Growise Home - Growise Center Locator - Who We Are - Gifts for Gardeners - Gift Certificates - Garden Guide - Wise Buys - National Gardening Sale - Fall Festival



Turf Tips: Does Your Lawn Need Lime?

by Nellie Neal

Too often nothing works when it comes to lawn care. You water regularly and fertilize in a timely fashion, mow at the right height for your particular turf and use a mulching mower to recycle the clippings, or bag them for the compost heap. Still, it doesn’t look great – maybe it’s pale all over or has dead patches and close examination of the grass blades may reveal green ribs with yellowing edges (called chlorosis). If you can find no indication of fungus diseases or insects like chinchbugs, and there’s little thatch or compaction to cause the stress, your problem may be underground.

How soil works

The natural chemistry that goes on in your soil changes subtly with the seasons as grass clippings decompose, nutrients break down and soil ages. Different kinds of plants need different kinds of soil chemistry to thrive. Soils are classified as acid, neutral or alkaline, depending on their chemical reaction. That reaction determines how much of each nutrient will be available to the plant and is measured by a pH test, a routine part of any soil analysis.

Why lime?

Turfgrasses grow best in a neutral soil and natural processes tend to make it acid over time. Lime applied to the lawn when it is too acid in pH restores the neutral reaction and your grass grows better. Have a soil test done by your county agent or nursery professional or if your favorite childhood toy was a chemistry set, buy a kit and do it yourself. Follow the directions to indicate your ‘crop’ (turf) and provide the soil sample as instructed. About a pint of soil taken from several parts of your lawn will give a good representation of its chemistry. The results will advise you if you need to lime your lawn and how much to apply.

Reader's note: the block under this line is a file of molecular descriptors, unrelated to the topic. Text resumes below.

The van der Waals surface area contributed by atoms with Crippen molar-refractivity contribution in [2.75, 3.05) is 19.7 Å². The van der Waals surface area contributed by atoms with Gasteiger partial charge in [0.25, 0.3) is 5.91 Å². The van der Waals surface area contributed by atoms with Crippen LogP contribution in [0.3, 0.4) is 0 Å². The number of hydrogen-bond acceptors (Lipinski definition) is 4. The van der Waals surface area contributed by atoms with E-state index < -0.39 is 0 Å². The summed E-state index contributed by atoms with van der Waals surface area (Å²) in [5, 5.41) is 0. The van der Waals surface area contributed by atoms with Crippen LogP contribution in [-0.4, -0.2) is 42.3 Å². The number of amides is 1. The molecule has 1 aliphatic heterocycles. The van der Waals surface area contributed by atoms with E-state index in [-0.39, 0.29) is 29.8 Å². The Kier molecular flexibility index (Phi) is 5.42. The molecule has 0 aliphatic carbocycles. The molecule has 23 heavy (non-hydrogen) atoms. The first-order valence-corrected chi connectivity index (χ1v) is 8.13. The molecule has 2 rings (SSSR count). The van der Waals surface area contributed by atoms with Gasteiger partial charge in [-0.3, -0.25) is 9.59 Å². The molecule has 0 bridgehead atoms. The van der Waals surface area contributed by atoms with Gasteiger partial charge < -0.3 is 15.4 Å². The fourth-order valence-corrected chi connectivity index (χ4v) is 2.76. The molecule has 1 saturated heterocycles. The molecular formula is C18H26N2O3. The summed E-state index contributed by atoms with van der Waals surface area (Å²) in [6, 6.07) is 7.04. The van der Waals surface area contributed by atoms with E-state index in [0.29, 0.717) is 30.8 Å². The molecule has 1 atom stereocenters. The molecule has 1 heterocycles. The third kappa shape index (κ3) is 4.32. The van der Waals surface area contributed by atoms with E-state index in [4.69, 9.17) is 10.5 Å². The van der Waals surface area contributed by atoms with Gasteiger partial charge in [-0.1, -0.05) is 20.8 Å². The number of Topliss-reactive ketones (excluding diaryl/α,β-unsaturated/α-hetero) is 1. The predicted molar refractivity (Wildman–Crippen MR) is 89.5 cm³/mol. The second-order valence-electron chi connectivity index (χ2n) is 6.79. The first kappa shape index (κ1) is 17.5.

What to do

Read the soil test results to learn how many pounds of lime you need to apply – it usually will be indicated in pounds per square yard. Multiply to know how much to buy. Then visit your Growise Center to purchase lime and borrow a spreader.

Use a walk-behind spreader to apply lime evenly across the lawn. Lime is available as a powdered or pelletized product; the pellets kick up less dust, but wear a dust mask when using either. Choose calcitic lime unless your soil test indicates you also have low levels of magnesium – use dolomitic lime to add both nutrients at once. Water after liming to dissolve it into the turf mat. Never use hydrated limes on your lawn!


Growise Home - Growise Center Locator - Who We Are - Gifts for Gardeners - Gift Certificates - Garden Guide - Wise Buys - National Gardening Sale - Fall Festival